After five years of service, our Executive Director Jay Udelhoven is leaving. We appreciate his significant contributions to the District and its residents, and wish him well. During his time with EMSWCD, Jay led the organization to be more strategic, productive, effective and accountable. Under his tenure, the District’s Land Legacy program grew into maturity, protecting valuable farmland, parks and natural areas in perpetuity, and the Headwaters Farm Incubator successfully launched many new farm businesses. During this time, the District also partnered with residents to expand both urban and rural green spaces, cleaning our water, providing wildlife habitat, and protecting our soil.
We’re proud of these accomplishments, which are due to our incredible staff and partners. We are now poised to work more impactfully with our partners to protect our valuable land and water resources for the future. We hope you’ll join us.
Starting today, June 20th, our Conservation Program Supervisor, Andrew Brown, will serve as Acting Executive Director until we appoint an Interim Executive Director.
Chair, Board of Directors
East Multnomah Soil and Water Conservation District
An important update for anybody applying or considering applying for a SPACE Grant: EMSWCD has just changed the monthly deadline for SPACE (Small Projects and Community Events) applications. Starting now, any applications received by the 1st of the month will be reviewed and a decision made by the following month. The 2019-2020 SPACE Application is now open in ZoomGrants.
The U.S. Department of Agriculture released the final 2017 Census of Agriculture figures in mid-April; statistics for all of Multnomah County are available here. The census findings highlight the importance of EMSWCD’s working farmland protection efforts, as Multnomah County lost 15% of its farmland from 2012 to 2017 – or about 2.5 acres a day.
Farmers in Multnomah County are on average 2 years younger than their peers across Oregon and the US, which is reinforced by our Headwaters Incubator Program for new and beginning farmers. And with the average per-acre value of agricultural land and buildings increasing 75% in Multnomah County to the second highest of any county in Oregon, the importance of our work to improve access to affordable farmland is greater than ever.
East Multnomah Soil and Water Conservation District (EMSWCD) is pleased to announce that the working farmland protection component of its Land Legacy Program has closed on the acquisition of its first-ever working farmland easement. This month, EMSWCD secured the permanent protection of a 57-acre farm property in the Gresham area.
The acquisition of the easement occurred in conjunction with the sale of the property, which EMSWCD had owned since 2011. EMSWCD acquired the property when it was listed for sale and at risk of no longer being available for productive use by the local farming community. Proceeds from the sale will be used by EMSWCD to protect additional working farm properties.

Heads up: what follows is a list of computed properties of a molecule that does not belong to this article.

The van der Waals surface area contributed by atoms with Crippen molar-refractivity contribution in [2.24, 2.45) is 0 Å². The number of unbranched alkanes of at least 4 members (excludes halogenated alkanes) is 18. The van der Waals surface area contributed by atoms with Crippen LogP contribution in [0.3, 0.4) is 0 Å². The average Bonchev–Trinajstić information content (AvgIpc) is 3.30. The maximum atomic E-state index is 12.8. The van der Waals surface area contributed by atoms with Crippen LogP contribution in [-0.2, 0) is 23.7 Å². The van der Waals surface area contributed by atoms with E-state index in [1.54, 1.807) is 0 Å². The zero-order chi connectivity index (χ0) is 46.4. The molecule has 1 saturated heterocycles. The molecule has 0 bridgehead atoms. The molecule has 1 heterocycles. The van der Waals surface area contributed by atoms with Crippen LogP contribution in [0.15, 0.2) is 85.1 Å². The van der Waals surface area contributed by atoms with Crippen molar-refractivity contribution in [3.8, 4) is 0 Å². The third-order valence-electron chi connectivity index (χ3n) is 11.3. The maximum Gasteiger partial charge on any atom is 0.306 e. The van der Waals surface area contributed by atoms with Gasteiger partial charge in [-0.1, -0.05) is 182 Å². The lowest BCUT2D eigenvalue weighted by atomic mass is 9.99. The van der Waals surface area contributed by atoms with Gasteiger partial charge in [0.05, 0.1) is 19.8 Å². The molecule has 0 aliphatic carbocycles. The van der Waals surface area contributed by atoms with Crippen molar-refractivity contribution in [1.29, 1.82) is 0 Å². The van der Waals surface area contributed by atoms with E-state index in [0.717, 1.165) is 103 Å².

A working farmland easement is a legally binding blueprint for the future of the property which ensures it will remain in active and highly productive agricultural use. The recently released U.S. Department of Agriculture Census of Agriculture underscores the need for these working farmland protection efforts, with Multnomah County losing an average of 2.5 acres of farmland a day during the period from 2012 to 2017.
- About 14 acres of the property is comprised of forest, steep slopes and streams which drain to the Sandy River
The easement for this property also seeks to address the growing challenges of farmland access and affordability. Farmland affordability is a challenge in Multnomah County, with the Census of Agriculture finding a 75% increase in the value of farmland and buildings from 2012 – 2017 and the second highest average farmland/farm building values of any county in Oregon. The easement incorporates provisions that ensure the property will remain in the ownership of a farmer and limits residential infrastructure that could make the property unaffordable for agricultural operators. As part of the transaction, EMSWCD also secured an option to acquire a working farmland easement on another 20-acre property owned by the buyers. Read more
Welcome to EMSWCD’s Nature Notes series! Nature Notes shares small moments and interesting observations from our property, as well as related natural history tidbits, on a weekly to monthly basis.
March 26thth, 2019
Plant Sales, Cultivars and Neonicotinoids, oh my!
Spring is here and it’s time to get those native plants in the ground! Here are a few things to keep in mind as you search for that perfect addition to your native plant garden. Read more
In 2015 EMSWCD staff began working on awareness building, training and program development around diversity, equity and inclusion. Our communities and workplaces are strengthened by diversity, and more inclusive conservation efforts are necessary to ensure lasting and equitable outcomes. We acknowledge the historical and ongoing disparities in income, education and health in our communities. We also understand that these disparities can impact who has access to healthy land and water. For these reasons, our staff and board are committed to making meaningful changes in the work we do so that all communities can benefit from our programs.
We have recently developed a draft Equity Statement and are seeking input. We hope you will visit our new Equity page, read the draft Equity statement, and let us know if you have any comments, concerns or questions.